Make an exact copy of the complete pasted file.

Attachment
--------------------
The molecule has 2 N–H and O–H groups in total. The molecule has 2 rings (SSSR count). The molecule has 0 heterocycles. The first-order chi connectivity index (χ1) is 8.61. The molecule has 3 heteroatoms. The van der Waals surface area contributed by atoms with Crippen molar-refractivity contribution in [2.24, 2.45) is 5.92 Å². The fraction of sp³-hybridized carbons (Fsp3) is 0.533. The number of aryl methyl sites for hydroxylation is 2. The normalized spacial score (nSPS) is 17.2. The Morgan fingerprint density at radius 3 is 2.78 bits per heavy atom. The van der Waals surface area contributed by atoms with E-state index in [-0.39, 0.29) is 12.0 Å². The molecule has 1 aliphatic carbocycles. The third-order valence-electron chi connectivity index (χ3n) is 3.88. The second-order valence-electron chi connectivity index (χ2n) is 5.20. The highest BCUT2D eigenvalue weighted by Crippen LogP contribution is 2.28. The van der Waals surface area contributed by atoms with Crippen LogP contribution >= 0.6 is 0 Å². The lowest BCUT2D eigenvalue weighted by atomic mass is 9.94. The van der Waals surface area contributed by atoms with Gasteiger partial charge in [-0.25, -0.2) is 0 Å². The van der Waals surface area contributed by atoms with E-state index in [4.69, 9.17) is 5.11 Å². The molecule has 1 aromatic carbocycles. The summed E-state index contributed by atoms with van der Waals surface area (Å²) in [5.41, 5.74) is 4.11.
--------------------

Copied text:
The molecule has 2 N–H and O–H groups in total. The molecule has 2 rings (SSSR count). The molecule has 0 heterocycles. The first-order chi connectivity index (χ1) is 8.61. The molecule has 3 heteroatoms. The van der Waals surface area contributed by atoms with Crippen molar-refractivity contribution in [2.24, 2.45) is 5.92 Å². The fraction of sp³-hybridized carbons (Fsp3) is 0.533. The number of aryl methyl sites for hydroxylation is 2. The normalized spacial score (nSPS) is 17.2. The Morgan fingerprint density at radius 3 is 2.78 bits per heavy atom. The van der Waals surface area contributed by atoms with E-state index in [-0.39, 0.29) is 12.0 Å². The molecule has 1 aliphatic carbocycles. The third-order valence-electron chi connectivity index (χ3n) is 3.88. The second-order valence-electron chi connectivity index (χ2n) is 5.20. The highest BCUT2D eigenvalue weighted by Crippen LogP contribution is 2.28. The van der Waals surface area contributed by atoms with Crippen LogP contribution >= 0.6 is 0 Å². The lowest BCUT2D eigenvalue weighted by atomic mass is 9.94. The van der Waals surface area contributed by atoms with Gasteiger partial charge in [-0.25, -0.2) is 0 Å². The van der Waals surface area contributed by atoms with E-state index in [4.69, 9.17) is 5.11 Å². The molecule has 1 aromatic carbocycles. The summed E-state index contributed by atoms with van der Waals surface area (Å²) in [5.41, 5.74) is 4.11.